Thursday, June 20, 2019
He says, she says - Early 18C English opposing views on the institution of marriage
To The Ladies
Wife and servant are the same,
But only differ in the name:
For when that fatal knot is ty’d,
Which nothing, nothing can divide:
When she the word obey has said,
And man by law supreme has made,
Then all that’s kind is laid aside,
And nothing left but state and pride:
Fierce as an eastern prince he grows
And all his innate rigor shows:
Then but to look, to laugh, or speak,
Will the nuptual contract break.
Like mutes, she signs alone must make,
And never any freedom take:
But still be govern’d by a nod,
And fear her husband as a God:
Him still must serve, him still obey,
And nothing act, and nothing say,
But what her haughty lord thinks fit,
Who with the power, has all the wit.
Then shun, oh! shun that wretched state,
And all the fawning flatt’rers hate:
Value yourselves, and Men despise:
You must be proud, if you’ll be wise. -Lady Mary Chudleigh
Mary Chudleigh was part of an intellectual circle that included Mary Astell, Elizabeth Thomas, Judith Drake, Elizabeth Elstob, Lady Mary Wortley Montagu, & John Norris. In her later years, she published a book of poetry (1703) & 2 books of essays, all dealing with feminist themes; 2 of her books went through 4 editions. Her poetry on human relationships has been anthologized & reprinted ever since.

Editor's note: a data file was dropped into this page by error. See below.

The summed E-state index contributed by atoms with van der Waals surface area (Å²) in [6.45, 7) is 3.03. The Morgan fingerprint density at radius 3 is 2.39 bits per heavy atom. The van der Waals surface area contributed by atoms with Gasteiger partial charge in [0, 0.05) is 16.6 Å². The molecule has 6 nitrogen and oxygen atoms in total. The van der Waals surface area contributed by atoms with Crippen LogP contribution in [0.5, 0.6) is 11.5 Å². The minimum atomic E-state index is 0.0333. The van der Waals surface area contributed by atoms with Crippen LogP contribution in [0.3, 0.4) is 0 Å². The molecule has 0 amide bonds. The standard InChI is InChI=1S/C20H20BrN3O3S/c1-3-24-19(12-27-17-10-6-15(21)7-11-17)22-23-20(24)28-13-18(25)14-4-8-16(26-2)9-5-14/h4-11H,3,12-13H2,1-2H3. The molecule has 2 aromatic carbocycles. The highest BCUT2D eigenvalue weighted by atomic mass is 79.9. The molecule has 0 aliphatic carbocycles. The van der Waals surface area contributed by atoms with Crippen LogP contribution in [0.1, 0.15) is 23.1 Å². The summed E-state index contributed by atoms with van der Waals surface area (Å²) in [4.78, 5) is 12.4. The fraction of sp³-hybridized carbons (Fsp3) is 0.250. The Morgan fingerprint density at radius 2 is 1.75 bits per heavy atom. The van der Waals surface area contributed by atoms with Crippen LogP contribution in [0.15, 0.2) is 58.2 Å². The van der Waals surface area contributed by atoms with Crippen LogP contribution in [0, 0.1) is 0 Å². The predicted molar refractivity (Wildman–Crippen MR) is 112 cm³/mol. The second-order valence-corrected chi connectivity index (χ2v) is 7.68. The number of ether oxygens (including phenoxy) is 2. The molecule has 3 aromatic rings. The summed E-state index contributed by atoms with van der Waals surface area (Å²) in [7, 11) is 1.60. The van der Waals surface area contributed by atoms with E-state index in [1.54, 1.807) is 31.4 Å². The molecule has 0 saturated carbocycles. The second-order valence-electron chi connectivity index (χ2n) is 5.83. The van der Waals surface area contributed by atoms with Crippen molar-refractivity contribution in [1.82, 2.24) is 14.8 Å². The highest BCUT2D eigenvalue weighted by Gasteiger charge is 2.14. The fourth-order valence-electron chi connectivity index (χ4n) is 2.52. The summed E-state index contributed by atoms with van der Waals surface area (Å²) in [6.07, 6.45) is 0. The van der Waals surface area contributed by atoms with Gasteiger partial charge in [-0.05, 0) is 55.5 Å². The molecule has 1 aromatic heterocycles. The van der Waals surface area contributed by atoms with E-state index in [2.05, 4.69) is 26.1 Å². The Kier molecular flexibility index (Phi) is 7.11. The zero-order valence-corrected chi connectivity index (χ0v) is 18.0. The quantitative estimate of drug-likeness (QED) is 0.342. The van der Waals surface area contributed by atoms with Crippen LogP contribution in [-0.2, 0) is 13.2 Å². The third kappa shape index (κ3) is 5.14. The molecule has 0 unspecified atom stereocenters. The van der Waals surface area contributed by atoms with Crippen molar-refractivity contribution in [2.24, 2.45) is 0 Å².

Mary, the daughter of Richard Lee, was born in August of 1656, at Winslade in Devon, England. While she, like most women of her time, received little in the way of formal education, she read widely & educated herself in theology, science, & philosophy. Despite her strong feelings about women & marriage, she married Sir George Chudleigh of Ashton in Devon. They had at least 3 children: Eliza Maria, George (the next Sir George), Thomas. Little else is known about her life, except for the fact that her daughter must have died young, as her grief is mentioned in her letters & some poetry. Mary Chudleigh died in 1710.
For a contemporary English view of divorce in 1700 from a woman's perspective see, Some Reflections Upon Marriage, Occasioned by the Duke and Dutchess of Mazarine's Case; Which is Also Considered. by Mary Astell, Published by John Nutt, Stationers-Hall, London, 1700.